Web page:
Olfactory effects of a hypervariable multicomponent pheromone in the redlegged salamander, Plethodon shermani
Chemical communication via chemosensory signaling is an essential process for promoting and modifying reproductive behavior in many species. During courtship in plethodontid salamanders, males deliver a mixture of non-volatile proteinaceous pheromones that activate chemosensory neurons in the vomeronasal epithelium (VNE) and increase female receptivity. One component of this mixture, Plethodontid Modulating Factor (PMF), is a hypervariable pheromone expressed as more than 30 unique isoforms that differ between individual maleslikely driven by co-evolution with female receptors to promote gene duplication and positive selection of the PMF gene complex. Courtship trials with females receiving different PMF isoform mixtures had variable effects on female mating receptivity, with only the most complex mixtures increasing receptivity, such that we believe that sufficient isoform diversity allows males to improve their reproductive success with any female in the mating population. The aim of this study was to test the effects of isoform variability on VNE neuron activation using the agmatine uptake assay. All isoform mixtures activated a similar number of neurons (>200% over background) except for a single purified PMF isoform (+17%). These data further support the hypothesis that PMF isoforms act synergistically in order to regulate female receptivity, and different putative mechanisms are discussed.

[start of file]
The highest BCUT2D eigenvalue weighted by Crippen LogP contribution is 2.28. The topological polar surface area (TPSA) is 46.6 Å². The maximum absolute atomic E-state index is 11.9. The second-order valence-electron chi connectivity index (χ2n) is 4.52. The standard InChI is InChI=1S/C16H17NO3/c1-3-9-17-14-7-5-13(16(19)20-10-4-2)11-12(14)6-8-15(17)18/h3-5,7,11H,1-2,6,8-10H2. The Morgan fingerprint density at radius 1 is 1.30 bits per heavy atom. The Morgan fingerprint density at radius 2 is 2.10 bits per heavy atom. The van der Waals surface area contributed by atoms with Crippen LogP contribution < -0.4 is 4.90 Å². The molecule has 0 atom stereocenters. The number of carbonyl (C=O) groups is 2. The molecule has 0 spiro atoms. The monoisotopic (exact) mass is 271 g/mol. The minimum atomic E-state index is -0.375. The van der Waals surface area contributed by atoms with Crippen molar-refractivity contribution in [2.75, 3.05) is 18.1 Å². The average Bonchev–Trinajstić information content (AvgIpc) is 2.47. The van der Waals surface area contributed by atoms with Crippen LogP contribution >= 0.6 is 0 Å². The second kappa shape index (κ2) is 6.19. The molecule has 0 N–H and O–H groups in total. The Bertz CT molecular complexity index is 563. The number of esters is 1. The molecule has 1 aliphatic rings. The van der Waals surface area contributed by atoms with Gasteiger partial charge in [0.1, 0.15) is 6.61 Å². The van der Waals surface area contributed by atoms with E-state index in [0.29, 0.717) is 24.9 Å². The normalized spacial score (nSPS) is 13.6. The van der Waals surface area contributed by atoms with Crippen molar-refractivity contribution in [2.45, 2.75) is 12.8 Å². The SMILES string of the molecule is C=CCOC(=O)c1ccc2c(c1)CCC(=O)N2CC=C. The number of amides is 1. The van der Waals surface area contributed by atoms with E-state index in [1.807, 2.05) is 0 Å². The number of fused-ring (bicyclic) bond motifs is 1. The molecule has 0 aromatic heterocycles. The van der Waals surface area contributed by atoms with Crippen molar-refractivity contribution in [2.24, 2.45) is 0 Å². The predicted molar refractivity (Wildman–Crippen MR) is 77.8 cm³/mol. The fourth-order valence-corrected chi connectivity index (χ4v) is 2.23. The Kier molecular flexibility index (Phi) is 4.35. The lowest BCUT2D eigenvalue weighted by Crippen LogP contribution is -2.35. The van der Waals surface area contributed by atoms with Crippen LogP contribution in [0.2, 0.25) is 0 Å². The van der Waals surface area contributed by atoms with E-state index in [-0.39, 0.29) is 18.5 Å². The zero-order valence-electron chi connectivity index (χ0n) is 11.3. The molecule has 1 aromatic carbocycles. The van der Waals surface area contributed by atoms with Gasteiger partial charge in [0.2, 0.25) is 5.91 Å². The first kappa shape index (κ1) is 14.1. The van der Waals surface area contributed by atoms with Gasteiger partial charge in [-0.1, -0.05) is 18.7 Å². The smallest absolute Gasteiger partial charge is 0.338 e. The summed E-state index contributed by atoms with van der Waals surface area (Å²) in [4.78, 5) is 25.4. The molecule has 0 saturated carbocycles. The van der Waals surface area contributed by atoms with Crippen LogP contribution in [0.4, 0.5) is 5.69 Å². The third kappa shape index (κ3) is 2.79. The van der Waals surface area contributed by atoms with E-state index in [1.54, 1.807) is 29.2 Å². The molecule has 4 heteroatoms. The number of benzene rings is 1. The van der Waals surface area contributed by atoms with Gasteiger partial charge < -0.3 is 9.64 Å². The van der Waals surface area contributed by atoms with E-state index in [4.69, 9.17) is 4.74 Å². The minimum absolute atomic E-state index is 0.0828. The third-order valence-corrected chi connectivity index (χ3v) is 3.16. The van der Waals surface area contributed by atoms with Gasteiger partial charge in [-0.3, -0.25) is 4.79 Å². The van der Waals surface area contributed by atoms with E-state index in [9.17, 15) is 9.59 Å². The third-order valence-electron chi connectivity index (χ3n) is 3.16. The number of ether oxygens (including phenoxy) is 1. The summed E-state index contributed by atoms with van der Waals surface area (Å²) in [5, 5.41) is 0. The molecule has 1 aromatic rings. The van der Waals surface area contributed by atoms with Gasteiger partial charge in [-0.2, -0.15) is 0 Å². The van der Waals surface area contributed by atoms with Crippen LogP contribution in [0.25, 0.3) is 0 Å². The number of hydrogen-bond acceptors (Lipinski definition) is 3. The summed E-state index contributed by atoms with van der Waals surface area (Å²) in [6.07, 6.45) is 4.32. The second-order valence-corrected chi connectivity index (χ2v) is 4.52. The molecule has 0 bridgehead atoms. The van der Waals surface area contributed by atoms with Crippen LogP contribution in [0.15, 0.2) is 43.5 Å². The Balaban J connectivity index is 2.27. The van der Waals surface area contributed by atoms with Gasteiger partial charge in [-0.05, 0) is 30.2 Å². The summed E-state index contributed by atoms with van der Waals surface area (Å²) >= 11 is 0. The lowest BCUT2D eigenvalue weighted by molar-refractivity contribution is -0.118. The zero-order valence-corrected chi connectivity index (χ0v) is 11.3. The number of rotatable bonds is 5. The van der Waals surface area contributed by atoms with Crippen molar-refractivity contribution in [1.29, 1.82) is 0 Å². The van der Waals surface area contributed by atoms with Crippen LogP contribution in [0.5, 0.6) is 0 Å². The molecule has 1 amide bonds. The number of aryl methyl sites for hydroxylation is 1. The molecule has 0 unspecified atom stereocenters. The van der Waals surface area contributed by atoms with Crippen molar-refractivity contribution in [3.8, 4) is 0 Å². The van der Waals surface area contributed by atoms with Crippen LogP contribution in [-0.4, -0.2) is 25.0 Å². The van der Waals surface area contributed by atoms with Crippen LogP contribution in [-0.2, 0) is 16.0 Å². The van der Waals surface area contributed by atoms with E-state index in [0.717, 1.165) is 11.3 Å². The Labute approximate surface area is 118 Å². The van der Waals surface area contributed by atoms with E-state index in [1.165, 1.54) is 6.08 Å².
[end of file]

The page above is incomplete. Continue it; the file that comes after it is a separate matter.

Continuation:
Wilburn, D., Doty, K., Chouinard, A., Eddy, S., Woodley, S., Houck, L., & Feldhoff, R. (2017). Olfactory effects of a hypervariable multicomponent pheromone in the redlegged salamander, Plethodon shermani. PLoS ONE, 12 (3). https://doi.org/10.1371/journal.pone.0174370